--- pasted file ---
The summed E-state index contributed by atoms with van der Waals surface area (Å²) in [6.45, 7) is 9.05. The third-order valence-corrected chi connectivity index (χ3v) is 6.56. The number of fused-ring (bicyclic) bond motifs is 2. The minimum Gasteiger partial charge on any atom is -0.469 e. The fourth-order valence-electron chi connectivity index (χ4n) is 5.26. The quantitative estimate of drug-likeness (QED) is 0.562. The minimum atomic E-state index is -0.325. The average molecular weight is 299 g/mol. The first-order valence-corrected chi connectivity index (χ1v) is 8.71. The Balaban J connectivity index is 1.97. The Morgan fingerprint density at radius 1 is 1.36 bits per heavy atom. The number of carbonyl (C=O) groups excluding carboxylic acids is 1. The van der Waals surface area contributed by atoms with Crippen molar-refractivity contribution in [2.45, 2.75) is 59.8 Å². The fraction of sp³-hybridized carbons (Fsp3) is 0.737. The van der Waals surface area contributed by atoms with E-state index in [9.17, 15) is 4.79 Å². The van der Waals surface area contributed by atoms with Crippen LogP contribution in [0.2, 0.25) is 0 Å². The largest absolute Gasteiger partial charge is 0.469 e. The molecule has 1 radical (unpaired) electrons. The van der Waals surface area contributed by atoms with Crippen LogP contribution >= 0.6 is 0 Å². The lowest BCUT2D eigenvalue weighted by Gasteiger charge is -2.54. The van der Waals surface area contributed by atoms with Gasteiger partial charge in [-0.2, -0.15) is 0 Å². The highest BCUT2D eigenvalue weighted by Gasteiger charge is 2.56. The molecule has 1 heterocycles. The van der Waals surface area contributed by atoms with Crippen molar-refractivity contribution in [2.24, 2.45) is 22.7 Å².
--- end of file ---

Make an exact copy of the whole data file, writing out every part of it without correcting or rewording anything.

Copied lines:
The summed E-state index contributed by atoms with van der Waals surface area (Å²) in [6.45, 7) is 9.05. The third-order valence-corrected chi connectivity index (χ3v) is 6.56. The number of fused-ring (bicyclic) bond motifs is 2. The minimum Gasteiger partial charge on any atom is -0.469 e. The fourth-order valence-electron chi connectivity index (χ4n) is 5.26. The quantitative estimate of drug-likeness (QED) is 0.562. The minimum atomic E-state index is -0.325. The average molecular weight is 299 g/mol. The first-order valence-corrected chi connectivity index (χ1v) is 8.71. The Balaban J connectivity index is 1.97. The Morgan fingerprint density at radius 1 is 1.36 bits per heavy atom. The number of carbonyl (C=O) groups excluding carboxylic acids is 1. The van der Waals surface area contributed by atoms with Crippen molar-refractivity contribution in [2.45, 2.75) is 59.8 Å². The fraction of sp³-hybridized carbons (Fsp3) is 0.737. The van der Waals surface area contributed by atoms with E-state index in [9.17, 15) is 4.79 Å². The van der Waals surface area contributed by atoms with Crippen LogP contribution in [0.2, 0.25) is 0 Å². The largest absolute Gasteiger partial charge is 0.469 e. The molecule has 1 radical (unpaired) electrons. The van der Waals surface area contributed by atoms with Crippen LogP contribution >= 0.6 is 0 Å². The lowest BCUT2D eigenvalue weighted by Gasteiger charge is -2.54. The van der Waals surface area contributed by atoms with Gasteiger partial charge in [-0.2, -0.15) is 0 Å². The highest BCUT2D eigenvalue weighted by Gasteiger charge is 2.56. The molecule has 1 heterocycles. The van der Waals surface area contributed by atoms with Crippen molar-refractivity contribution in [2.24, 2.45) is 22.7 Å².